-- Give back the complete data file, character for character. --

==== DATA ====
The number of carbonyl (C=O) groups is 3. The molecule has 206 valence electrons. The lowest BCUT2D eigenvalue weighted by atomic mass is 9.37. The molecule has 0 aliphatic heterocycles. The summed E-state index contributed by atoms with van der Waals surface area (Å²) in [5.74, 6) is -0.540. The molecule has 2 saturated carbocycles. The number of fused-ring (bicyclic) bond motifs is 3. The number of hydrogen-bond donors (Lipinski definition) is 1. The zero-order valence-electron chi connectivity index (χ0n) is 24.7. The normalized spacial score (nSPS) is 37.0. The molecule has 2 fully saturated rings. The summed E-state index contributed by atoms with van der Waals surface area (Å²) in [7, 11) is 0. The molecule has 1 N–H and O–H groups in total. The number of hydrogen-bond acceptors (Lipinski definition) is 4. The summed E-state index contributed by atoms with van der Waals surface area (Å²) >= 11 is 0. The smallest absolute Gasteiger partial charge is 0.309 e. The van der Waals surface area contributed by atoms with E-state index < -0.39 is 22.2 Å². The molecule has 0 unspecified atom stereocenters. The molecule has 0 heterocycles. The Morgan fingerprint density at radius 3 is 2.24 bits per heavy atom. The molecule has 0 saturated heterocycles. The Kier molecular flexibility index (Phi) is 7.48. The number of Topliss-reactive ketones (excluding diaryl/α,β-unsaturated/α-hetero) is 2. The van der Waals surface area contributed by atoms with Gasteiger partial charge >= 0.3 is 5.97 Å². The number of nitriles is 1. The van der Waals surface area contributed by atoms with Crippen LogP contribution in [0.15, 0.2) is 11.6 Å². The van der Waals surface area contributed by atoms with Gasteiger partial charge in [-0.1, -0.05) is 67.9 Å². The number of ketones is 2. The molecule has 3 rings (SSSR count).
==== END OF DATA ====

The number of carbonyl (C=O) groups is 3. The molecule has 206 valence electrons. The lowest BCUT2D eigenvalue weighted by atomic mass is 9.37. The molecule has 0 aliphatic heterocycles. The summed E-state index contributed by atoms with van der Waals surface area (Å²) in [5.74, 6) is -0.540. The molecule has 2 saturated carbocycles. The number of fused-ring (bicyclic) bond motifs is 3. The number of hydrogen-bond donors (Lipinski definition) is 1. The zero-order valence-electron chi connectivity index (χ0n) is 24.7. The normalized spacial score (nSPS) is 37.0. The molecule has 2 fully saturated rings. The summed E-state index contributed by atoms with van der Waals surface area (Å²) in [7, 11) is 0. The molecule has 1 N–H and O–H groups in total. The number of hydrogen-bond acceptors (Lipinski definition) is 4. The summed E-state index contributed by atoms with van der Waals surface area (Å²) >= 11 is 0. The smallest absolute Gasteiger partial charge is 0.309 e. The van der Waals surface area contributed by atoms with E-state index < -0.39 is 22.2 Å². The molecule has 0 unspecified atom stereocenters. The molecule has 0 heterocycles. The Morgan fingerprint density at radius 3 is 2.24 bits per heavy atom. The molecule has 0 saturated heterocycles. The Kier molecular flexibility index (Phi) is 7.48. The number of Topliss-reactive ketones (excluding diaryl/α,β-unsaturated/α-hetero) is 2. The van der Waals surface area contributed by atoms with Gasteiger partial charge >= 0.3 is 5.97 Å². The number of nitriles is 1. The van der Waals surface area contributed by atoms with Crippen LogP contribution in [0.15, 0.2) is 11.6 Å². The van der Waals surface area contributed by atoms with Gasteiger partial charge in [-0.1, -0.05) is 67.9 Å². The number of ketones is 2. The molecule has 3 rings (SSSR count).